Volume 33, Issue 1
  • ISSN 0774-5141
  • E-ISSN: 1569-9676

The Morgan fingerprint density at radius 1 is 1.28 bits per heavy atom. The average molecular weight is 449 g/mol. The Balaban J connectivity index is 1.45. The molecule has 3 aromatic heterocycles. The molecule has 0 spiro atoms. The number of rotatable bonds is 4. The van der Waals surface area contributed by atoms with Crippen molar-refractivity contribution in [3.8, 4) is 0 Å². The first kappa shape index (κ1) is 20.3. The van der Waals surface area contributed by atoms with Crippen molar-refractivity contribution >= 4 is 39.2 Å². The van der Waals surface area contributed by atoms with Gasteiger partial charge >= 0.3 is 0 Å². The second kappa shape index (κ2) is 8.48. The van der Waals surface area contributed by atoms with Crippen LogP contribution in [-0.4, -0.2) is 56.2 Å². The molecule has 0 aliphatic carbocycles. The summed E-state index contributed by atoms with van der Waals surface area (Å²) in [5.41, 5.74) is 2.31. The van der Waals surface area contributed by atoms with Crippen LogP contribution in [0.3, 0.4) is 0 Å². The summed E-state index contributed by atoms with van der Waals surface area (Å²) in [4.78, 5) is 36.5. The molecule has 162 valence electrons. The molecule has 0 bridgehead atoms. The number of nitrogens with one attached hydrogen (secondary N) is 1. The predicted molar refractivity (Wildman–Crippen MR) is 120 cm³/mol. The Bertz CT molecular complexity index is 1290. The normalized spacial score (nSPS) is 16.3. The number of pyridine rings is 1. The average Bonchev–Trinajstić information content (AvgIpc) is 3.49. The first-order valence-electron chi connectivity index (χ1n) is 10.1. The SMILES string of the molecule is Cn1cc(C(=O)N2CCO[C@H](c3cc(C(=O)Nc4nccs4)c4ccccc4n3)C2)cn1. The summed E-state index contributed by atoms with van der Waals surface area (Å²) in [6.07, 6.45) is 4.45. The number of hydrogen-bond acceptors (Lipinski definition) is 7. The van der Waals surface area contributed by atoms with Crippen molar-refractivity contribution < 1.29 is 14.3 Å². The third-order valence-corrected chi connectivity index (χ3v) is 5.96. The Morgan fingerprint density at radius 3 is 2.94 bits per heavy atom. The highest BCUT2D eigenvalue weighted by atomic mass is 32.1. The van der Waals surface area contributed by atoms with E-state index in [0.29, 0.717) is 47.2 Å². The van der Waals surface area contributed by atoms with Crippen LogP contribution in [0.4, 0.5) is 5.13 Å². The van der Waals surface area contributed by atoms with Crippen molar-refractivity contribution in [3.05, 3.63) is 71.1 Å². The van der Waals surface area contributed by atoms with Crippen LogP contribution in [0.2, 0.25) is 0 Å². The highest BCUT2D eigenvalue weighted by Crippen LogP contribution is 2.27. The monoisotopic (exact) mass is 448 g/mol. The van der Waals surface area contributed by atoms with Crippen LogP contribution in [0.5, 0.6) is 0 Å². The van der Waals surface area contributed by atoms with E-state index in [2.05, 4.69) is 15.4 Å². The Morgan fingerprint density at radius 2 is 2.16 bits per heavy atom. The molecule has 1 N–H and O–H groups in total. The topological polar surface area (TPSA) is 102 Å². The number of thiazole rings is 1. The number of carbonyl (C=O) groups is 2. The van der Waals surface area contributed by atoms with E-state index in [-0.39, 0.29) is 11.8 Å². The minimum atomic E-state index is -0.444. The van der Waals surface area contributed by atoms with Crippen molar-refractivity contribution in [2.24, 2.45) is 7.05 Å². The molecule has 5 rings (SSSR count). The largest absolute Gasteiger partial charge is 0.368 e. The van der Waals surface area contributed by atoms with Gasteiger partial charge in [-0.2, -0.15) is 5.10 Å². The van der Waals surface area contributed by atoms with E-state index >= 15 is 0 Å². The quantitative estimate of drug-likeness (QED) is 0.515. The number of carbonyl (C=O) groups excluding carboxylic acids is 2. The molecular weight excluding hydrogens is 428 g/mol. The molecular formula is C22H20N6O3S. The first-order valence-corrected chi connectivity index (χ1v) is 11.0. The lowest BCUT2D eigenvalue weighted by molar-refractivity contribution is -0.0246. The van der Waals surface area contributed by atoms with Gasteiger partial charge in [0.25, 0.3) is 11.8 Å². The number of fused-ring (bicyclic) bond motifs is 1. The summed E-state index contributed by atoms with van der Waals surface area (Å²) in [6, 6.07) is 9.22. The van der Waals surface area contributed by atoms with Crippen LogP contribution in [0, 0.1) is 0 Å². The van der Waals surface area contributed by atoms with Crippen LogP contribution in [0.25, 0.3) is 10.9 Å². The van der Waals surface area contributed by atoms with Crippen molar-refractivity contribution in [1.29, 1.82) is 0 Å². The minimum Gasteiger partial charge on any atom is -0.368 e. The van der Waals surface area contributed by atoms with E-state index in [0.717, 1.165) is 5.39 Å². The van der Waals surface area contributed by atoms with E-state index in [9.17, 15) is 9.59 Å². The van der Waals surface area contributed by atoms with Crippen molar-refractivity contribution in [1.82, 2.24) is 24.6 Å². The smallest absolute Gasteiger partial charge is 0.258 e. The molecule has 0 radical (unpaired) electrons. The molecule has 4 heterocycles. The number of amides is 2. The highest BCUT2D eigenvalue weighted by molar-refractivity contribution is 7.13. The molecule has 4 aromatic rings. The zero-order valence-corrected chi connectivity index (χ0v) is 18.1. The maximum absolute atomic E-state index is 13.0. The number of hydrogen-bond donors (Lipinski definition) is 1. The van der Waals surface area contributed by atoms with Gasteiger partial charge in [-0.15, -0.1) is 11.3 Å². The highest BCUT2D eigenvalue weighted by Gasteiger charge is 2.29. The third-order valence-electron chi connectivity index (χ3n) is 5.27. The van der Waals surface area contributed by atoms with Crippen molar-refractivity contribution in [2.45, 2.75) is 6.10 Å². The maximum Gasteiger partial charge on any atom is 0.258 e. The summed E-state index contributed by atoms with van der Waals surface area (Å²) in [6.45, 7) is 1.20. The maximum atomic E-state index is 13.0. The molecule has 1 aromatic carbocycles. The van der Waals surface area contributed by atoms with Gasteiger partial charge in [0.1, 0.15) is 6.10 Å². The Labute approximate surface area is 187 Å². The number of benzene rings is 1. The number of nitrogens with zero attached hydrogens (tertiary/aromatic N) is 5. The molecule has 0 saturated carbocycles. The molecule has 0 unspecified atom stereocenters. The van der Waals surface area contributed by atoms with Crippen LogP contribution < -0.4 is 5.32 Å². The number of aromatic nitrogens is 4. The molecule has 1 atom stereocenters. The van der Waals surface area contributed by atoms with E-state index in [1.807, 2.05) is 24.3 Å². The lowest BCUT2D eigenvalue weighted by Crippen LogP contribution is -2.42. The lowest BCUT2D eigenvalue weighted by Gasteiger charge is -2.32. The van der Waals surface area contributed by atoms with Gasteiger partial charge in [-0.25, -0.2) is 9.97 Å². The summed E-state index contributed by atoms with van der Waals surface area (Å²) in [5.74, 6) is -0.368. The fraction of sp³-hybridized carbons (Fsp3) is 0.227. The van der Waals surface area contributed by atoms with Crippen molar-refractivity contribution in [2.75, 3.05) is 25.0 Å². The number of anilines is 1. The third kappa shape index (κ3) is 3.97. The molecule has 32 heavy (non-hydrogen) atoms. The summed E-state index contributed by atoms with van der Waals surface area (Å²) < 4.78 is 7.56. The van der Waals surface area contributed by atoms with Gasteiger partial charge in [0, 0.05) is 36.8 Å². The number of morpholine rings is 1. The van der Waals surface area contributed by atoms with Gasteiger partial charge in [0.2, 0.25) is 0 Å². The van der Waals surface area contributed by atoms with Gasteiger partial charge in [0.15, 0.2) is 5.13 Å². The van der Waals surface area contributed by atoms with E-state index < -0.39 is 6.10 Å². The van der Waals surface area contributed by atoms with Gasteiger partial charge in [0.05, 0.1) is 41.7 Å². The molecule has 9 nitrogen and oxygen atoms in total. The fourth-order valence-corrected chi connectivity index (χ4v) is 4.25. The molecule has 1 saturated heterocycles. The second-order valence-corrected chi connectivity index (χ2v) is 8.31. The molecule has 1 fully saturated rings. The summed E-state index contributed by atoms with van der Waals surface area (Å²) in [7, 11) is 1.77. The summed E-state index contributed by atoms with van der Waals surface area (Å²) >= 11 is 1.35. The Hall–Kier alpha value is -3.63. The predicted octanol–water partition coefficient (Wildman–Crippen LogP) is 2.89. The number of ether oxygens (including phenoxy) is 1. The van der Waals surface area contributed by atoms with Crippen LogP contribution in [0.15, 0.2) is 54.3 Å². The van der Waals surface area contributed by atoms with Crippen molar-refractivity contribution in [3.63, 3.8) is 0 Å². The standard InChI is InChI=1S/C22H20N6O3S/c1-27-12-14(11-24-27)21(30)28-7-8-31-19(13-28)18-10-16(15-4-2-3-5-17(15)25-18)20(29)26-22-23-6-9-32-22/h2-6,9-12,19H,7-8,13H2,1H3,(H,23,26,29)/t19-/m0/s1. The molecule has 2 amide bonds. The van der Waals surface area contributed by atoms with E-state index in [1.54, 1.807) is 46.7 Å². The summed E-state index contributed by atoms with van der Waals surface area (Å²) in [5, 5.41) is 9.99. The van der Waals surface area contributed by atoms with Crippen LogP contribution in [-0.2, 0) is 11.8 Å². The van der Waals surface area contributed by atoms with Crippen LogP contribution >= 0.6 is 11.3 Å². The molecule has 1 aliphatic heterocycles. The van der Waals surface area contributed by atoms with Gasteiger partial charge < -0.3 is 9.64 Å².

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This study investigates the potential influence of Latin syntax on the development of analytic verb forms in a well-defined and concrete instance of language contact, the Old French translation of a Latin Gospel. The data show that the formation of verb forms in the Old French was remarkably independent from the Latin original. While the Old French text closely follows the narrative of the Latin Gospel, its usage of compound verb forms is not dictated by the source text, as reflected e.g. in the quasi-omnipresence of the relative sequence + , which – with a few exceptions – all trace back to a different structure in the Latin text. Engels (VerenigdeStaten) Another important innovative difference in the Old French is the widespread use of ‘have’ as an auxiliary, unknown in Latin. The article examines in detail the relation between the verbal forms in the two texts, showing that the translation is in line with grammar. The usage of compound verb forms in the Old French Gospel is therefore autonomous rather than contact stimulated, let alone contact induced. The results challenge Blatt’s (1957) assumption identifying compound verb forms as a shared feature in European languages that should be ascribed to Latin influence.


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